If you haven’t checked out my post on The Shadow Strikes, now is the time. It’s the prequel to today’s movie International Crime. I’ll wait.
The movie International Crime was released in 1938, directed by Charles Lamont, and starred Rod La Rocque as Lamont Cranston and Astrid Allwyn as Phoebe Lane. Cranston is also known as The Shadow who is an amateur crime detective with a newspaper column and radio show.
It concerns a bomb that goes off, killing an international bank manager. The movie revolves around finding out why the bank manager was murdered and who did it.
The Film Itself
To be honest, it’s difficult to examine this film, primarily because it hasn’t survived well, and it’s incredibly dark. (The Internet Archive version is the better one, by the way.) It’s a black and white film, though color was a thing by 1938.
The most interesting aspect of the film is the way it occasionally swipes between shots, an impressive technique considering the year. It utilizes the technique in the beginning to switch between Cranston and his listeners, which are varied. Other than that, the shots are standard. They are typically straight on, and the film generally switches from wide shots to medium close-ups.
Other than that, I didn’t find much of note to comment on since the filmmaking is pretty standard. The film was created during Hollywood’s so-called “Golden Age.” It doesn’t appear to have made much of a splash in the world. The actors don’t appear to be very popular (though La Rocque has a star on the Hollywood Walk of Fame), and I can’t find any reviews. If you have any reviews, please send them to me!
I found a source claiming that the movie was based on the short story “Foxhound” by Theodore S. Tinsley, but I couldn’t find anything legitimate to confirm this. I’m skeptical because the plots seem completely different, but I could be wrong.
The connection between the original The Shadow character and the movie is tenuous at best. A similar thing can be said of the connection between the The Shadow Strikes and International Crime. Pretty much the only things connecting them are the crime detective aspect and the names.
The movie continuously pays homage to the beginnings of the character The Shadow by showing Cranston talking on the radio. But the character is just a gimmick, almost a pen name. The chief of police knows who The Shadow is, and they regularly communicate/fight. This is as opposed to the first movie where The Shadow is indeed more of a superhero who dresses up to catch criminals. In International Crime, maybe the average person doesn’t know who The Shadow is, but Cranston certainly isn’t hiding it well.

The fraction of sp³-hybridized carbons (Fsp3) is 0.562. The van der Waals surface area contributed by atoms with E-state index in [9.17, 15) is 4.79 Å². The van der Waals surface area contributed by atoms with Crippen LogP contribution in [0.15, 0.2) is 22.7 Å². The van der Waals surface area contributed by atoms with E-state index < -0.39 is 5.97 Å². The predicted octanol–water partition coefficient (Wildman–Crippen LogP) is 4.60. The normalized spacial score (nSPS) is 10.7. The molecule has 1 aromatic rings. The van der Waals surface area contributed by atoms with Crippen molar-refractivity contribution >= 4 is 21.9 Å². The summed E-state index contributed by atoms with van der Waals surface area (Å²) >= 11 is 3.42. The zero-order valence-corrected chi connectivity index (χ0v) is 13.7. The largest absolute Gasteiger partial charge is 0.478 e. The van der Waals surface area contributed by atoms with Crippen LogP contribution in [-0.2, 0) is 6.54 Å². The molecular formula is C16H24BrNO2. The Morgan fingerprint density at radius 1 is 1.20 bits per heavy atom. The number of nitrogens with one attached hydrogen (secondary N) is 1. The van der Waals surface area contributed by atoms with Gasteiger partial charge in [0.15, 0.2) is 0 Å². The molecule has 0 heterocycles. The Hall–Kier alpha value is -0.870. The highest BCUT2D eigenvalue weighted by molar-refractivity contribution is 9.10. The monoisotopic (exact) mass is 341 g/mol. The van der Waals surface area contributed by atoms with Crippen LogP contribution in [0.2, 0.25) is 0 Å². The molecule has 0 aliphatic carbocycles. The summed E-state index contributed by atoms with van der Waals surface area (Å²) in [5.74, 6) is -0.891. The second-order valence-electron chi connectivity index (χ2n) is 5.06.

To be honest, if this wasn’t the sequel to The Shadow Strikes, I wouldn’t have put it on the list. With the exception of the alias (which barely functions as such), there are no superhero aspects that I can find. He’s just an amateur detective who openly fights with the police.
An Angry Note
All right, so I understand that this movie is from 1938. But the sexism that is rampant in this movie is ridiculous. Phoebe is mistreated by Cranston throughout the entire movie, and it feels mildly justified because she’s terrible. She gets in the way and thinks she’s more competent than she is. The movie makes it clear that she only has her job because she’s the owner’s niece.
I kept waiting for Pheobe to have this redeeming moment, but she never did. Even at the very end of the movie when Cranston lets her speak on the radio, she chokes. The only redeemable quality this film has in regards to women is that it demonstrates a woman who wants to move beyond traditional gender roles. Pheobe basically demands to get off the domestic newspaper beat. However, between its portrayal of Pheobe and Cranston’s dialogue, it makes it clear that women shouldn’t actually do this.
Basically, International Crime is mean to women.
Overall, the film is an interesting bit of history, and I’m not sorry that I watched it. You can watch the movie on Amazon Prime or Internet Archive.